Australasian Science: Australia's authority on science since 1938

The Ancestor of All Flowers

Credit: TKphotography64

Credit: TKphotography64

By Charles Foster

An international collaborative project has reconstructed the ancestor of all modern flowering plants. What can it tell us about the evolution of this important group?

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Flowering plants (angiosperms) are among the most successful biological groups on the planet. Estimates for the number of angiosperm species vary, but there are probably at least 350,000 species representing 90% of the diversity of all living land plants.

As expected in a group of this size, angiosperms are incredibly variable. They can exist as anything ranging from small herbaceous annuals to giant woody trees that live long enough to outlast civilisations. Angiosperms can be found in nearly all environments, whether aquatic or terrestrial, and have developed remarkable adaptations to survive, including parasitism of other plants or even carnivory of small animals.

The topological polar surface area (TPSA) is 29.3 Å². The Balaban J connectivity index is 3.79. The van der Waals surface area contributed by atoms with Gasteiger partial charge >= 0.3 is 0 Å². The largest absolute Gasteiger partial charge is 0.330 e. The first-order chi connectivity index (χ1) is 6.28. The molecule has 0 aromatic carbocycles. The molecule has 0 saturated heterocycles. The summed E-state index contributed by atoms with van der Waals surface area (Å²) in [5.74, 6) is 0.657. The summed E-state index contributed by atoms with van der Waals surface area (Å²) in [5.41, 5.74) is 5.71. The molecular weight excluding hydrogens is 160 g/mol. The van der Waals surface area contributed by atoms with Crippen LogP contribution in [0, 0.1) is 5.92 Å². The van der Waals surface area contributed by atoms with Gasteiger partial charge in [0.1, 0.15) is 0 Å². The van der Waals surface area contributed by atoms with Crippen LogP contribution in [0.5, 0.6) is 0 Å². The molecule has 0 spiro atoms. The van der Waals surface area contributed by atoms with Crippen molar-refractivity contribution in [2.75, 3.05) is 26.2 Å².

Despite the importance of angiosperms, much of their evolutionary history has remained a mystery. Many outstanding questions remain, including when angiosperms first appeared and what these early angiosperms might have looked like.

The fossil record indicates that angiosperms first appeared not long before 130 million years ago. However, ages of biological groups can also be estimated using molecular clock analyses, which combine knowledge of the fossil record, differences in DNA sequences between modern species, and models of evolution. When the age of angiosperms is estimated using molecular clocks, a far earlier origin is suggested, perhaps up to 250 million years ago. Therefore, the...

The full text of this article can be purchased from Informit.